A member of the U.S. Navy for more than 25 years, Dr. Fox found a unique use for his VISE-GRIP as a spine surgeon on the battlefield in the Middle East. In the heat of battle, Dr. Fox needed to perform emergency spinal surgery on a soldier who had a combination of screws and rods that had been implanted into his infected spine. Complicating the medical challenges at hand, Dr. Fox did not have access to the specialized tools necessary to deal with the soldier's different spine implants. Dr. Fox did, however, have access to a pair of VISE-GRIP locking pliers. He sterilized his VISE-GRIP tools and used them to remove the rods and screws from the soldier's infected spine, effectively saving his life.

Irwin tools at Amazon.com

Doug Mahoney at Permalink | Comments (0) | social bookmarking

March 9, 2009

Husky Tools: The Assimilation is Complete

borg.jpgWe just tried checking the Husky website (http://www.huskytools.com) to see if they had anything new to offer and it appears that the site doesn't even exist anymore. Our bookmark redirected us right to Home Depot's front page. We did a search of 'Husky" there and got 222 product results, but because of the way the Home Depot website is set up, there's no way to see if they have any new or interesting products out. There's not even a Husky sub-site or anything. They've just been completely dissolved into the larger entity.

While we're not anti-Home Depot by any stretch, we think it's too bad that a tool maker like Husky no longer has their own identity, even if it has been apparent for some time that they've become specifically a Home Depot brand.

In a way, this really isn't all that surprising. Since we started writing Tool Snob, over two years ago, the Husky website has been updated maybe once.

In related news, the other day we noticed that the Husky Stubby set is back in stores. Our review of those tools is here.

Husky Tools at Home Depot

Doug Mahoney at Permalink | Comments (3) | social bookmarking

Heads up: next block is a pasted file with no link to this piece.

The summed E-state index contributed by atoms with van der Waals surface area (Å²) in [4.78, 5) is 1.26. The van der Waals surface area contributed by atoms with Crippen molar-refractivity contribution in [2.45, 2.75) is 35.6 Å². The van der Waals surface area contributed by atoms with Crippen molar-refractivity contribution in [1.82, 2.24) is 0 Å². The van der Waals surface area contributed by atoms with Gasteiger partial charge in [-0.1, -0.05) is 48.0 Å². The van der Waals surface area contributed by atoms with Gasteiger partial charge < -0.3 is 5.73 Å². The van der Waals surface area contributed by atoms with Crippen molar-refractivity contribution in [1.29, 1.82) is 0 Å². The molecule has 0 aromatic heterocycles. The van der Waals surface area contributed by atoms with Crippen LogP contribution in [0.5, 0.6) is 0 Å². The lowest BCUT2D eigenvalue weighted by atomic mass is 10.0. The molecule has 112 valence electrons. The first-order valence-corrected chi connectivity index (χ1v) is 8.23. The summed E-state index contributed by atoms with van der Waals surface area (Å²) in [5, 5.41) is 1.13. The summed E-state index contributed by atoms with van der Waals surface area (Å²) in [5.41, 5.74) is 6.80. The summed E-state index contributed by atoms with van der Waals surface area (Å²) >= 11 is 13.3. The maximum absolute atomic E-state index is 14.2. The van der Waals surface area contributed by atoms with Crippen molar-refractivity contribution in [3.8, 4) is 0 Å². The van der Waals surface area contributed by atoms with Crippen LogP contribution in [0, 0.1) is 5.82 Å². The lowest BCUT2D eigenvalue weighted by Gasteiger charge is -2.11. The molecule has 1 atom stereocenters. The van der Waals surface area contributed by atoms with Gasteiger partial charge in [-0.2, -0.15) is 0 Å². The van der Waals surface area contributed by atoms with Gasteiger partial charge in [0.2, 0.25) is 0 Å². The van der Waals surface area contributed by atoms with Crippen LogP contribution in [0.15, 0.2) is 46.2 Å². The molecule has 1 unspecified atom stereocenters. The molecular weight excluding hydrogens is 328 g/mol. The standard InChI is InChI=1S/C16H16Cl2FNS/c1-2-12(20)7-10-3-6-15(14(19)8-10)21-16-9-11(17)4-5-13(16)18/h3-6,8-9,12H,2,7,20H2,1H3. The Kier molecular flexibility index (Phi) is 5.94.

March 5, 2009

Nail Extractor Extracting Pliers

nailextractor.jpg

If you're the salvaging type like we are, you've got a pile of lumber out in the workshop that most people would have tossed in the dumpster by now. They're good looking boards with a lot of character, but they're peppered with nails, staples, and brads. If only there was some quick way of getting the nails out...

The Nail Extractor looks like just the thing for removing protruding nails. They're sort of like a set of pliers but with the heel of a pair of end-cutting pliers (our standard nail removing tool). The parallel jaws and the innovative way that they hinge creates a grip that will only yield when the user releases pressure on the heel of the tool. Because the tool essentially locks itself on the nail, you're left devoting your energy to the leverage part and not the gripping part. And the long handles assist with the leverage.

It's worth nothing though that the Nail Exractor is only going to be effective on fasteners that are already protruding from the surface, so if you're taking apart some framing that you just put together, you'll still need the cat's paw to get the nails started.

The Nail Extractor sells for just under $30 which seems to us to be a good price for a tool that appears to be very well made and quite useful.

At NailExtractor.com

Doug Mahoney at Permalink | Comments (2) | social bookmarking

February 16, 2009

Expedition Tools HK1 Hydrokinetic Wrench - Review

hk1.jpg

The HK1 Hydrokinetic Wrench is one of the more innovative items we've come across in quite a while. It's one of those tools where it seems like the manufacturer rethought the whole concept from the ground up. In it's most simple terms, the HK1 is an adjustable box-end wrench. But when you think through the idea a bit deeper, this little guy is capable of replacing a good chunk of your metric wrench set (7 to 19mm) as well as your SAE set (1/4 to 3/4").

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Doug Mahoney at Permalink | Comments (0) | social bookmarking

January 12, 2009

C.H. Hanson Stud 4 Sure Magnetic Stud Finder

hanson_stud_finder.jpgUpdate: Looks like we were wrong on this being a new item. As you can read in the comments, Reader Randy has owned one for three years now. What we thought was new is actually a redesign of their original Stud Finder, with an added level.

C.H. Hanson, one of our favorite tool manufacturers has recently hit the market with an interesting new stud finder called the Stud 4 Sure. Instead of using electronic magic like all of the other stud finders, this one simply has magnets that locate the nails and screws in the studs. This way there is no battery and no need for calibration. It's also much smaller than a standard stud finder and probably a lot more tool bag friendly.

Our guess is that there will be times when this might not work such as on a wall that has metal lath or anytime stainless nails, which are non-magnetic, are used. Other than those pretty rare circumstances, we think this is probably a great and reliable way to locate studs.

The Stud 4 Sure costs about $11 which is about half the price of the basic Zircon stud finder that everyone owns.

At Amazon.com

Doug Mahoney at Permalink | Comments (1) | social bookmarking